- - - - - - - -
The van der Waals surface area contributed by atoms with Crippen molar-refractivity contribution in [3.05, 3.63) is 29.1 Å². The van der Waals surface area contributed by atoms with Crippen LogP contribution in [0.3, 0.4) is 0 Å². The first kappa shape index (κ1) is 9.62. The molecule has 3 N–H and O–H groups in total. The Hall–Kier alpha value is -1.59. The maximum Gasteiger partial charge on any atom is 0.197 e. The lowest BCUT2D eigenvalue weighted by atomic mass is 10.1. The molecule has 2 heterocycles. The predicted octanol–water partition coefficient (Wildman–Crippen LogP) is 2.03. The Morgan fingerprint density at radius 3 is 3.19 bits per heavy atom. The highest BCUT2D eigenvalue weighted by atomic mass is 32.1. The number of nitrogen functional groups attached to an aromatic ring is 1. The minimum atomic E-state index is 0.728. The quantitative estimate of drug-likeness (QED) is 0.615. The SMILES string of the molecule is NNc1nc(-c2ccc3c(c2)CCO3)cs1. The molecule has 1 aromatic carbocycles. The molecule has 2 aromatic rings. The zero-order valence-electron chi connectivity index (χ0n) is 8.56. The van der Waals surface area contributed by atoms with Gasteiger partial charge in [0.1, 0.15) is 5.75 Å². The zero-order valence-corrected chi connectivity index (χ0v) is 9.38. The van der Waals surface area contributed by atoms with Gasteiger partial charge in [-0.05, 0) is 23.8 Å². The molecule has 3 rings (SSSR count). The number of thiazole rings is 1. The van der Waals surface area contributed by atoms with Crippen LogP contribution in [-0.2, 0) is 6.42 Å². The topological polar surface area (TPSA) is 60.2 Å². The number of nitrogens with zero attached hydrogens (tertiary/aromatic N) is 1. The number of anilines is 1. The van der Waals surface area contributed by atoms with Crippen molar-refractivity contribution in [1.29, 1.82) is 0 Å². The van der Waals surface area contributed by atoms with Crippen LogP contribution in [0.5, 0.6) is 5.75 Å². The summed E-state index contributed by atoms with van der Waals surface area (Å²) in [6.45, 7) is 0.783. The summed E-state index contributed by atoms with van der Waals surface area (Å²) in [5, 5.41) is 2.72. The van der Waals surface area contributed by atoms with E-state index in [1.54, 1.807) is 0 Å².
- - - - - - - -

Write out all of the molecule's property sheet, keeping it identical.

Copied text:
The van der Waals surface area contributed by atoms with Crippen molar-refractivity contribution in [3.05, 3.63) is 29.1 Å². The van der Waals surface area contributed by atoms with Crippen LogP contribution in [0.3, 0.4) is 0 Å². The first kappa shape index (κ1) is 9.62. The molecule has 3 N–H and O–H groups in total. The Hall–Kier alpha value is -1.59. The maximum Gasteiger partial charge on any atom is 0.197 e. The lowest BCUT2D eigenvalue weighted by atomic mass is 10.1. The molecule has 2 heterocycles. The predicted octanol–water partition coefficient (Wildman–Crippen LogP) is 2.03. The Morgan fingerprint density at radius 3 is 3.19 bits per heavy atom. The highest BCUT2D eigenvalue weighted by atomic mass is 32.1. The number of nitrogen functional groups attached to an aromatic ring is 1. The minimum atomic E-state index is 0.728. The quantitative estimate of drug-likeness (QED) is 0.615. The SMILES string of the molecule is NNc1nc(-c2ccc3c(c2)CCO3)cs1. The molecule has 1 aromatic carbocycles. The molecule has 2 aromatic rings. The zero-order valence-electron chi connectivity index (χ0n) is 8.56. The van der Waals surface area contributed by atoms with Gasteiger partial charge in [0.1, 0.15) is 5.75 Å². The zero-order valence-corrected chi connectivity index (χ0v) is 9.38. The van der Waals surface area contributed by atoms with Gasteiger partial charge in [-0.05, 0) is 23.8 Å². The molecule has 3 rings (SSSR count). The number of thiazole rings is 1. The van der Waals surface area contributed by atoms with Crippen LogP contribution in [-0.2, 0) is 6.42 Å². The topological polar surface area (TPSA) is 60.2 Å². The number of nitrogens with zero attached hydrogens (tertiary/aromatic N) is 1. The number of anilines is 1. The van der Waals surface area contributed by atoms with Crippen molar-refractivity contribution in [1.29, 1.82) is 0 Å². The van der Waals surface area contributed by atoms with Crippen LogP contribution in [0.5, 0.6) is 5.75 Å². The summed E-state index contributed by atoms with van der Waals surface area (Å²) in [6.45, 7) is 0.783. The summed E-state index contributed by atoms with van der Waals surface area (Å²) in [5, 5.41) is 2.72. The van der Waals surface area contributed by atoms with E-state index in [1.54, 1.807) is 0 Å².